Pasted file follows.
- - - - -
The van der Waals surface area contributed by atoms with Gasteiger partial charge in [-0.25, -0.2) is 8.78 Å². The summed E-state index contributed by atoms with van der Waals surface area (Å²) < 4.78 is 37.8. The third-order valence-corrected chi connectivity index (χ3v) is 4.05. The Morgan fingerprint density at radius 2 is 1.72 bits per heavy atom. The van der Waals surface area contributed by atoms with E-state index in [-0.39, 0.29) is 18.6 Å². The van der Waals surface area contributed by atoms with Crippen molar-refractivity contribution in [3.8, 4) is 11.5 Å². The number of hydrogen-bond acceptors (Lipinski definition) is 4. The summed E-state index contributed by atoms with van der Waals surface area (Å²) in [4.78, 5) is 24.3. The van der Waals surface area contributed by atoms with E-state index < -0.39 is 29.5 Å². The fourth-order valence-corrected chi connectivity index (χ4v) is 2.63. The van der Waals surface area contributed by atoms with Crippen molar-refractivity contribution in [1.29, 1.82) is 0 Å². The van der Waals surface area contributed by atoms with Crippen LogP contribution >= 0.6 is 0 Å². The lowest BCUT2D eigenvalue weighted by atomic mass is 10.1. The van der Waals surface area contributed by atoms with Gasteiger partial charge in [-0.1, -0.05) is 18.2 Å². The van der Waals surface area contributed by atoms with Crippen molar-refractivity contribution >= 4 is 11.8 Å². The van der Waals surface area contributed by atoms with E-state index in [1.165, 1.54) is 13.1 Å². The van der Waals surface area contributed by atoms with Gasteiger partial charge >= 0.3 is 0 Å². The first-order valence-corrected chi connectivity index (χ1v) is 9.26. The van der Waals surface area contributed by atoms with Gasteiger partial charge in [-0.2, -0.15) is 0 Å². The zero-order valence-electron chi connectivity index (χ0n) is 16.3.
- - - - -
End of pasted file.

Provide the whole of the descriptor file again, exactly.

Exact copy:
The van der Waals surface area contributed by atoms with Gasteiger partial charge in [-0.25, -0.2) is 8.78 Å². The summed E-state index contributed by atoms with van der Waals surface area (Å²) < 4.78 is 37.8. The third-order valence-corrected chi connectivity index (χ3v) is 4.05. The Morgan fingerprint density at radius 2 is 1.72 bits per heavy atom. The van der Waals surface area contributed by atoms with E-state index in [-0.39, 0.29) is 18.6 Å². The van der Waals surface area contributed by atoms with Crippen molar-refractivity contribution in [3.8, 4) is 11.5 Å². The number of hydrogen-bond acceptors (Lipinski definition) is 4. The summed E-state index contributed by atoms with van der Waals surface area (Å²) in [4.78, 5) is 24.3. The van der Waals surface area contributed by atoms with E-state index < -0.39 is 29.5 Å². The fourth-order valence-corrected chi connectivity index (χ4v) is 2.63. The van der Waals surface area contributed by atoms with Crippen molar-refractivity contribution in [1.29, 1.82) is 0 Å². The van der Waals surface area contributed by atoms with Crippen LogP contribution >= 0.6 is 0 Å². The lowest BCUT2D eigenvalue weighted by atomic mass is 10.1. The van der Waals surface area contributed by atoms with Gasteiger partial charge in [-0.1, -0.05) is 18.2 Å². The van der Waals surface area contributed by atoms with Crippen molar-refractivity contribution >= 4 is 11.8 Å². The van der Waals surface area contributed by atoms with E-state index in [1.165, 1.54) is 13.1 Å². The van der Waals surface area contributed by atoms with Gasteiger partial charge >= 0.3 is 0 Å². The first-order valence-corrected chi connectivity index (χ1v) is 9.26. The van der Waals surface area contributed by atoms with Gasteiger partial charge in [-0.2, -0.15) is 0 Å². The zero-order valence-electron chi connectivity index (χ0n) is 16.3.